Stabilization of ΔψM in Lys67Glu Neuroglobin Expressing Cells is Associated with Reduced Release of Cytochrome c from Mitochondria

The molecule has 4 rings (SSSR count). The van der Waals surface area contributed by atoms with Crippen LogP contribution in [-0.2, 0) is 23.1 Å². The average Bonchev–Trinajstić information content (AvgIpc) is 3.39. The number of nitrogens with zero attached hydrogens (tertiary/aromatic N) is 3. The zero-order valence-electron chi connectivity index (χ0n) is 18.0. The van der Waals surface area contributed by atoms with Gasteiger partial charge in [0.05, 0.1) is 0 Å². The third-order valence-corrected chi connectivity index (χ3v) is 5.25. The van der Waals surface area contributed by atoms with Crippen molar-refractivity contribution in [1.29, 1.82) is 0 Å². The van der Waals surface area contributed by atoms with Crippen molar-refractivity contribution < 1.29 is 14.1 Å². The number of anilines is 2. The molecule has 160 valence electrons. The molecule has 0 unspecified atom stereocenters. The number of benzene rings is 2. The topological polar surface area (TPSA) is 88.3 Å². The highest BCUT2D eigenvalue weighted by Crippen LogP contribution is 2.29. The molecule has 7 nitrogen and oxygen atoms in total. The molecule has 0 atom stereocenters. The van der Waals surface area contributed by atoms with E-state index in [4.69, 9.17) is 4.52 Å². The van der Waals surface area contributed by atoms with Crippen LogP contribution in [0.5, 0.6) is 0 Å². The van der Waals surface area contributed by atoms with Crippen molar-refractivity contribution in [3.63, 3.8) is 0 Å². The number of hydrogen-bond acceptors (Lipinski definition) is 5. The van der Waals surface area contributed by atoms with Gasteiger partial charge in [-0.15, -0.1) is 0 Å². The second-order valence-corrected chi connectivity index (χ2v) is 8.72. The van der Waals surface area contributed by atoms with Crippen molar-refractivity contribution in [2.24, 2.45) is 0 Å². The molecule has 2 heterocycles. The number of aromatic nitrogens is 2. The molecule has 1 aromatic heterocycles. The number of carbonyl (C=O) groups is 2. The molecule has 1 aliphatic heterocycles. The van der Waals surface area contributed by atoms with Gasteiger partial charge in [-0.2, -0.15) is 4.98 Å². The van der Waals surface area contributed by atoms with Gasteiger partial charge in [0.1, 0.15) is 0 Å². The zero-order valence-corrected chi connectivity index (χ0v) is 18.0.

Depolarization of ΔψM is widely considered to coincide with, or to occur shortly after, the mitochondrial outer membrane permeabilization (MOMP) (30), but nevertheless the uptake of membrane potential sensor TMRM is only an indirect measure of MOMP. We observed a partial reduction of TMRM fluorescence in Lys67Glu Ngb expressing cells, which could indicate that not all mitochondria within the affected cells underwent MOMP, or that the stabilization of ΔψM following the initial release of cytochrome c is achieved, either because there is sufficient cytochrome c to maintain ΔψM after permeabilization, or by diffusion of cytochrome c back to the mitochondrial inner membrane (31). Therefore, we assessed quantitatively cytochrome c translocation from mitochondria to the cytosol during the BH3-mimetic induced apoptosis in pcDNA3.1, mut3 Ngb, and Lys67Glu Ngb expressing SH-SY5Y cells, using a modification of the method described by Waterhouse and Trapani (27), and as described earlier (32). We observed that in pcDNA-transfected SH-SY5Y cells treated with TW-37 a significant number of cells (approx 30%) had diminished fluorescence (indicating loss of cytochrome c from the mitochondria). We found a similar number of cells with reduced fluorescence level in TW-37-treated Ngb-expressing cells, while Lys67Glu Ngb-expressing cells had a significantly lower (approximately 20%) number of cells with diminished fluorescence (Fig. 4). Of note, compared to previously published data, the difference in fluorescence intensity of apoptotic and non-apoptotic populations of SH-SY5Y cells was not very distinct, which may be because of the generally low level of cytochrome c expression and dim fluorescence following immunostaining with the anti-cytochrome c antibody.